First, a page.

The most frequent species we saw on our night drives was the Western Diamondback (C. atrox). Most specimens were strikingly patterned like the mojaves, but one was a rare leucistic form that had almost no markings at all.
We encountered six different species of colubrid snakes during the long evening expeditions. Most were small, young animals that – with Todd’s help – we were able to position in the scrub next to the road for better images. If that sounds a bit too contrived, consider that the majority of snake images one sees in books and magazines are usually manipulated in one way or another. The nice thing about taking snakes from the road and photographing them nearby, is that by doing so, we probably saved many snakes from certain death from passing cars. There are so many snakes on the back roads of Southern Arizona that hundreds are killed each night by motorists.
This pencil-thick colubrid that we helped across the road is a harmless Plains Black-headed Snake (Tantilla nigriceps).
Perhaps the rarest snake we encountered was a tiny Chihuhuan Hooknose Snake (Gyalopion canum). This pretty little species mostly lives in Mexico but a small population also exits in this corner of Arizona.
Our permit allowed us to collect as well as handle snakes but we had no intention of keeping any ‘long term’. Some nights, we took a small colubrid back to the lodge in a snake bag for a sunrise photo shoot. Before leaving, we paid close attention to exactly where we had collected it so that we could bring it back to exactly the same spot. Snakes are extremely territorial and have small home ranges so we made sure that the snakes had no trouble finding their bearings upon release.
The ‘canned’ sunrise shoots were fantastic opportunities to take stunning snake images. This small Sonoran Gopher Snake (Pituophis catenifer affinis) was particularly photogenic.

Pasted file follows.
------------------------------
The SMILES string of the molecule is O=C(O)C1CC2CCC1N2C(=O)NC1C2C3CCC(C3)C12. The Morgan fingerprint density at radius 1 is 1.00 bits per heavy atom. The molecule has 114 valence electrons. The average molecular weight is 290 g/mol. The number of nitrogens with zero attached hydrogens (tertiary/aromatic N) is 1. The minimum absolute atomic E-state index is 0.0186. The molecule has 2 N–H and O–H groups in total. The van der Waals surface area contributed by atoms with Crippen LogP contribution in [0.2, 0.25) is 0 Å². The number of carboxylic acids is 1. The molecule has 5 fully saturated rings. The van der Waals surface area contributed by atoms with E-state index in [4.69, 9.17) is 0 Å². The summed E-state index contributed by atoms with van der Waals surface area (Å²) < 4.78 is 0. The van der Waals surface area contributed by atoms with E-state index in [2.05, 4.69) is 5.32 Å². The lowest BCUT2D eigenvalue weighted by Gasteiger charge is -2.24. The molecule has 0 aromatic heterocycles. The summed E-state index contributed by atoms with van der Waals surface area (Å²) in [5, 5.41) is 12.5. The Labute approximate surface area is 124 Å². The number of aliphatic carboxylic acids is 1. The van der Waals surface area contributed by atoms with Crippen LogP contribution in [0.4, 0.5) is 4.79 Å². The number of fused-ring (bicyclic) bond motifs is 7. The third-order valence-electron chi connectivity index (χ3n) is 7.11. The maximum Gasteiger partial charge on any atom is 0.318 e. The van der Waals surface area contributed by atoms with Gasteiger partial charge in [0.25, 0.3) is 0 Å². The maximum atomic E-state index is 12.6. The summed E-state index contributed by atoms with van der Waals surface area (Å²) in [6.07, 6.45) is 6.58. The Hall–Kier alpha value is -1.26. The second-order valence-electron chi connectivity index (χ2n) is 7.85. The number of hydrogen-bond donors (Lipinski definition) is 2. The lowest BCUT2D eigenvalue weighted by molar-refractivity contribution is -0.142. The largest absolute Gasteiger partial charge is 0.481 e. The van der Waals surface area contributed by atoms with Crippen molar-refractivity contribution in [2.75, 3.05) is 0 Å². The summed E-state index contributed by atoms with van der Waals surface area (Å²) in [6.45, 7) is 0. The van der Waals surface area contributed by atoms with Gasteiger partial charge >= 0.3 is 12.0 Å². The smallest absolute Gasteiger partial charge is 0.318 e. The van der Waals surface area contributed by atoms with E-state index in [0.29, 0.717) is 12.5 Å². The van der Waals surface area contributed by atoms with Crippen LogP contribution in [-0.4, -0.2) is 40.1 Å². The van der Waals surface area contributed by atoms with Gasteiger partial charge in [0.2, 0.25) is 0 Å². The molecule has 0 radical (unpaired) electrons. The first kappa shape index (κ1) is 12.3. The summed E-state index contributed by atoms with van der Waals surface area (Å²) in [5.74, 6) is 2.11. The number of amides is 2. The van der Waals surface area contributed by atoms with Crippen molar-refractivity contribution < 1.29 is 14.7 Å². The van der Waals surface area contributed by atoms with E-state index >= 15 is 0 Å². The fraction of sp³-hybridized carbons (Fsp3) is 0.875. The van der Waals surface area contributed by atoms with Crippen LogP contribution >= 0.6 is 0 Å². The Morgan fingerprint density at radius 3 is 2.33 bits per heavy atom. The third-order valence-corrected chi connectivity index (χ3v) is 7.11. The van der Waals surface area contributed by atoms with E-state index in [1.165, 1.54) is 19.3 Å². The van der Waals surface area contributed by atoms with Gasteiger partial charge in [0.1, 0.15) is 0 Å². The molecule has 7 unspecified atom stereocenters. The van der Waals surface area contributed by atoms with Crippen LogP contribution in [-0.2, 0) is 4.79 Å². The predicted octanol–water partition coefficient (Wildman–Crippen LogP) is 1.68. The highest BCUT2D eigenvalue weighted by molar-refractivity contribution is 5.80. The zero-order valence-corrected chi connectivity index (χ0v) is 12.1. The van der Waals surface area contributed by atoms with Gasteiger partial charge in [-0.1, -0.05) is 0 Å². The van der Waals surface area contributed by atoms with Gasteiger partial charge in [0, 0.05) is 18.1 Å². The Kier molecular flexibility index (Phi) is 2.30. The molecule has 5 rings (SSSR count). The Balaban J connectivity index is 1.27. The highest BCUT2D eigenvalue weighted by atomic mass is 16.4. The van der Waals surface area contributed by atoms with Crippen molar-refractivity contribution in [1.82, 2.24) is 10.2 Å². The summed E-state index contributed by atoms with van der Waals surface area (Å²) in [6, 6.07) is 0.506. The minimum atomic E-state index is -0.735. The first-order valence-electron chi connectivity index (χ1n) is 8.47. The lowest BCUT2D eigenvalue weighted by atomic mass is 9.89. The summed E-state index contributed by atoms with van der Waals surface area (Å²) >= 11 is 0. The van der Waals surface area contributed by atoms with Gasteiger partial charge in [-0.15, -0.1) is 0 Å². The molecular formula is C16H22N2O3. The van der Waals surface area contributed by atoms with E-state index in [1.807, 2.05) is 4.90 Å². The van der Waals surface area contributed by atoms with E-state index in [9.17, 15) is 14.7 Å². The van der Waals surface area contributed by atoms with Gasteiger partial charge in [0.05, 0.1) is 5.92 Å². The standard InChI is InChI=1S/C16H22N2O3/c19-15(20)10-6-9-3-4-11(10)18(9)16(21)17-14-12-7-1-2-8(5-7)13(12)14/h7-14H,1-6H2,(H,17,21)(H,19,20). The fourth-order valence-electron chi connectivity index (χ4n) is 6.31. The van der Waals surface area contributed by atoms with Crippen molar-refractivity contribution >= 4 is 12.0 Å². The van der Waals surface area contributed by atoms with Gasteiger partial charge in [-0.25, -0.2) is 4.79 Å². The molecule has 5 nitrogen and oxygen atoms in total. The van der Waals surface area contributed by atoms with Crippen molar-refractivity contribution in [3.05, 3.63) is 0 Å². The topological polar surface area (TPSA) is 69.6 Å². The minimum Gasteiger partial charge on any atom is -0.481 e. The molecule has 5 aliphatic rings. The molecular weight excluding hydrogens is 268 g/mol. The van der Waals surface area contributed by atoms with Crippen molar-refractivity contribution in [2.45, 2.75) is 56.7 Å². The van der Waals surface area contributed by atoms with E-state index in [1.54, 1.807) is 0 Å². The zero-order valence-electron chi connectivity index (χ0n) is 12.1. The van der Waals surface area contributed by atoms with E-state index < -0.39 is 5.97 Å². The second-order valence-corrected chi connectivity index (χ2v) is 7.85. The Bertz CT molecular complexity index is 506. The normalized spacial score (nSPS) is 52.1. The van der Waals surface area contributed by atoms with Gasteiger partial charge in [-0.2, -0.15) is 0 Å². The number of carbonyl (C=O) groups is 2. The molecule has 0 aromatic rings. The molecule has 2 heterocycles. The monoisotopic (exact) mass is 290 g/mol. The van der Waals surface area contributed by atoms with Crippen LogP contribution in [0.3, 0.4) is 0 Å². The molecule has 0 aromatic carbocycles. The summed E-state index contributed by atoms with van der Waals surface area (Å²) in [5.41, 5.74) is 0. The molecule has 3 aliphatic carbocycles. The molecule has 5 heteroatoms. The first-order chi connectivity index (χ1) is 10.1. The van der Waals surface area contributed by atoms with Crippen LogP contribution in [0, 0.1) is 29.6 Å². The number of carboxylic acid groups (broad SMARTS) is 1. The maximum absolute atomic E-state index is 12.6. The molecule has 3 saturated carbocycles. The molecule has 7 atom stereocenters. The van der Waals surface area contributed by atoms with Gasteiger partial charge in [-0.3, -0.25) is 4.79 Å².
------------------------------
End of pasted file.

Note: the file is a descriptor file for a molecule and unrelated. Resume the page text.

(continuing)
On nights when there was enough rain, we also ran into a few amphibians (not literally). On one patch of road heading south towards the Mexican border, Couch’s Spadefoot Toads were hopping all over the place.
By far the most striking amphibian we saw, was a large Western Tiger Salamander (Ambystoma mavortium) that we helped across the road and enjoyed a short photo session with, before it waddled off into the night.
Another very pretty colubrid snake that is common in this part of Arizona is the Desert King Snake (Lampropeltis splendida). Higher up in the foothills of the Chiricahua Mountains there is a gorgeous tri-colored species called a Mountain King Snake. Having photographed the former, we looked long and hard for the latter on our morning hikes but to no avail. That one will have to wait until the next trip!
That pretty much sums up the action. All told we saw eleven species of snakes (alive) and photographed nine. It was a phenomenal adventure and one that I am excited to repeat!
Consequently, I am happy to announce that Todd has agreed to lead a guest trip for us next August. Due to a number of factors, the exact dates of the trip cannot be set until the end of January but we are taking bookings now for guests that have a flexible schedule. Join our 2020 Southwest Snakes Expedition